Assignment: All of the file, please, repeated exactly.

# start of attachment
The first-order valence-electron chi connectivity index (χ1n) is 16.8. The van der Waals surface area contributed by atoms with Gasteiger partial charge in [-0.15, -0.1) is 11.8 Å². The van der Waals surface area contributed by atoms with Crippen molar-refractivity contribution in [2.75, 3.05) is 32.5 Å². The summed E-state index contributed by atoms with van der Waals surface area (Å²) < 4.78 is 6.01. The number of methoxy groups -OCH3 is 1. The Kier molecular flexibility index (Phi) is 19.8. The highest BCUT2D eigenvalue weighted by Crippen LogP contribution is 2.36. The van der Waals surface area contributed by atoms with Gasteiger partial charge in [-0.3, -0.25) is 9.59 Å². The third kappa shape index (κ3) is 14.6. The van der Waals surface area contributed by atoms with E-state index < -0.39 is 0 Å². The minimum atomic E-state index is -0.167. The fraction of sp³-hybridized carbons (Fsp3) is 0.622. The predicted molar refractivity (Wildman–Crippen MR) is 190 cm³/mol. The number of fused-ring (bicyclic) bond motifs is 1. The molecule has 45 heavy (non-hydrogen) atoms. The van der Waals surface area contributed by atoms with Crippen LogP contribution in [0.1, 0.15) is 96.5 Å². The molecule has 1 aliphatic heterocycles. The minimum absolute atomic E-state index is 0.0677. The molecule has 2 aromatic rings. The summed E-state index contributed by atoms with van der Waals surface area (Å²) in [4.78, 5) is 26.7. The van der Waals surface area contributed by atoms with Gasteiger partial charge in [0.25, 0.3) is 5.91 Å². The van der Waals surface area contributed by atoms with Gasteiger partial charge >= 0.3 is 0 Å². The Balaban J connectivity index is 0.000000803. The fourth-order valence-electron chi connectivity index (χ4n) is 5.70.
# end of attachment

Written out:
The first-order valence-electron chi connectivity index (χ1n) is 16.8. The van der Waals surface area contributed by atoms with Gasteiger partial charge in [-0.15, -0.1) is 11.8 Å². The van der Waals surface area contributed by atoms with Crippen molar-refractivity contribution in [2.75, 3.05) is 32.5 Å². The summed E-state index contributed by atoms with van der Waals surface area (Å²) < 4.78 is 6.01. The number of methoxy groups -OCH3 is 1. The Kier molecular flexibility index (Phi) is 19.8. The highest BCUT2D eigenvalue weighted by Crippen LogP contribution is 2.36. The van der Waals surface area contributed by atoms with Gasteiger partial charge in [-0.3, -0.25) is 9.59 Å². The third kappa shape index (κ3) is 14.6. The van der Waals surface area contributed by atoms with E-state index < -0.39 is 0 Å². The minimum atomic E-state index is -0.167. The fraction of sp³-hybridized carbons (Fsp3) is 0.622. The predicted molar refractivity (Wildman–Crippen MR) is 190 cm³/mol. The number of fused-ring (bicyclic) bond motifs is 1. The molecule has 45 heavy (non-hydrogen) atoms. The van der Waals surface area contributed by atoms with Crippen LogP contribution in [0.1, 0.15) is 96.5 Å². The molecule has 1 aliphatic heterocycles. The minimum absolute atomic E-state index is 0.0677. The molecule has 2 aromatic rings. The summed E-state index contributed by atoms with van der Waals surface area (Å²) in [4.78, 5) is 26.7. The van der Waals surface area contributed by atoms with Gasteiger partial charge in [0.25, 0.3) is 5.91 Å². The van der Waals surface area contributed by atoms with Gasteiger partial charge >= 0.3 is 0 Å². The Balaban J connectivity index is 0.000000803. The fourth-order valence-electron chi connectivity index (χ4n) is 5.70.